Wednesday, December 11, 2013
25. Shantaram by Gregory David Roberts
I wanted to write a longer review, but I just need to get something down here so that I can move forward.
I have been struggling with my reading and am thus casting about for different approaches that will keep my nose in a book and not an attention-shattering tablet. I thought one long book that I could slowly work my way through might work and two friends recommended Shantaram. It looked glossy and digestible enough that it would also be easy consuming, like a big blockbuster action movie. What I didn't realize is that Shantaram is not only a dreaded "trade paperback", it's also a chick book! My good friend Lantzvillager, with whom I share many literary tastes, took great pleasure in ridiculing me for reading Shantaram. And thus I found myself torn between friends, questioning my own identity!
I exaggerate for humour, but the truth is that throughout this book I kept going back and forth on whether it should be praised or condemned. The narrative is great, right up my alley: heroin-addict armed robber escapes from brutal Australian prison and flees to India where with his street smarts and the craziness of the Mumbai crime world begins a life of adventure. The problem is that all of this is of course in service to his own journey of personal discovery. So that at the end of each chapter of entertaining craziness, there would have to be several paragraphs of reflection and bad metaphors ("and with each bullet wound, the river of pain that is life reminded me of my own pain and blah blah). Worse, the whole thing is such an insane white man fantasy. As a white man, I'm all for white man fantasies of going into one of the craziest most other cities in the world, learning all their languages, getting down with the super poor people in the slums and hanging with the baddest ass gangster bosses in the fancy clubs, but please don't try and frame it in all this self-actualization and awareness bullshit to try and make it more than it is. [And one part just goes way beyond the pale. When he is making his way up with the big Mumbai mafia bosses, he is given the responsibility for the currency exchange side of the business. In an aside, he mentions how he has introduced computers into their business to improve their efficiency. Please. Australian ex-con is going to show the Indians how to use computers. Yeah, right.]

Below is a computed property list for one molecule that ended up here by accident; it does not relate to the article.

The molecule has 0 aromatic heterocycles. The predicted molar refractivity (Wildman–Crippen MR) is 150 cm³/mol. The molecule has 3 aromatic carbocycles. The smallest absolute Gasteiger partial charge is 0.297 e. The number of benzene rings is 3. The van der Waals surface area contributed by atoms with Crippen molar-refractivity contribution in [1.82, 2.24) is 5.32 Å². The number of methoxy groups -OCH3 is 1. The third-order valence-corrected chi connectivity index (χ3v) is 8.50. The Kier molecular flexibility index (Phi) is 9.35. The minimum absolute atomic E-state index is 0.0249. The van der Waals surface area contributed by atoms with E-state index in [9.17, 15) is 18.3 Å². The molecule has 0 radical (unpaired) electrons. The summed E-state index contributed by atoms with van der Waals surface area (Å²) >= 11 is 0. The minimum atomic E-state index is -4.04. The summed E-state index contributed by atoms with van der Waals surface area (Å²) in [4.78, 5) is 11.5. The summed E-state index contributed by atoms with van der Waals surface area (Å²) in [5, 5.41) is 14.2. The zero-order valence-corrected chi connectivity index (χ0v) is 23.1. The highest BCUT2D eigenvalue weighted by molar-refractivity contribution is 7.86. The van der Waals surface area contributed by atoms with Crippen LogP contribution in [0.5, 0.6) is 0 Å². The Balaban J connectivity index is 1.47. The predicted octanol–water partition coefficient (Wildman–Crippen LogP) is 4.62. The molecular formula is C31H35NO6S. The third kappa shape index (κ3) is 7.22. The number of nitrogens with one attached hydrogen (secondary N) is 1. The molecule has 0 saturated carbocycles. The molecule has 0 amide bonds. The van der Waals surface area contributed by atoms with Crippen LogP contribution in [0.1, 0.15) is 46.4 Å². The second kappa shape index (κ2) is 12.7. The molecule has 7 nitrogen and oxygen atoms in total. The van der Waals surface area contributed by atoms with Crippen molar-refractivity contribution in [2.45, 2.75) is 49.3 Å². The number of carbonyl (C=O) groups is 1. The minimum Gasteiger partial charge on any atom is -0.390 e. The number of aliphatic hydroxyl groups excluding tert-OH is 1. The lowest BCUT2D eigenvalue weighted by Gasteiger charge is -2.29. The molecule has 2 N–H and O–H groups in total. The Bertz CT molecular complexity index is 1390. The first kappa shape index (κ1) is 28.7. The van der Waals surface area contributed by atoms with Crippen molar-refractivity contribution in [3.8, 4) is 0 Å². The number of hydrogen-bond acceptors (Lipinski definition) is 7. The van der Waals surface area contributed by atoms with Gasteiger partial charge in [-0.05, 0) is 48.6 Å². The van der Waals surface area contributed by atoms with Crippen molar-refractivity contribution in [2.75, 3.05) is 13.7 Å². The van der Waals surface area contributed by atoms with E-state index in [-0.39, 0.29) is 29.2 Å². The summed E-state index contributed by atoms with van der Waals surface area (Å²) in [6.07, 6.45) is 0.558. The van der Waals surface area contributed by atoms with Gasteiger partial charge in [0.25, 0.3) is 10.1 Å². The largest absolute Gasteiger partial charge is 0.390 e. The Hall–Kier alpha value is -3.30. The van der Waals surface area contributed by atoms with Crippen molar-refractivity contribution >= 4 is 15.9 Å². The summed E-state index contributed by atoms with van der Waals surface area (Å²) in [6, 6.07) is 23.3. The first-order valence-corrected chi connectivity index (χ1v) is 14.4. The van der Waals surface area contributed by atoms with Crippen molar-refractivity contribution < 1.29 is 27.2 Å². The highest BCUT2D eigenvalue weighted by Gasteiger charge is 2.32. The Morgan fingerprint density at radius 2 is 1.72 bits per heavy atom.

The problem with the above criticism is that while this is not based on a true story at all (according to the other), he really did flee an Australian prison and lived in Mumbai and still lives there today. So the guy probably is kind of a badass. Usually when someone is full of shit, you find out about it on the internet pretty quickly, but it does seem like Gregory David Roberts has led a pretty extraordinary and courageous life. His white man fantasy was no fantasy.
As you can see, I kept going back and forth, though I also kept turning the pages. The last section, where he goes to Afghanistan, drags on a bit long, but overall it did deliver the kind of reading experience I had hoped for. And got me at least halfway to my goal in 2013!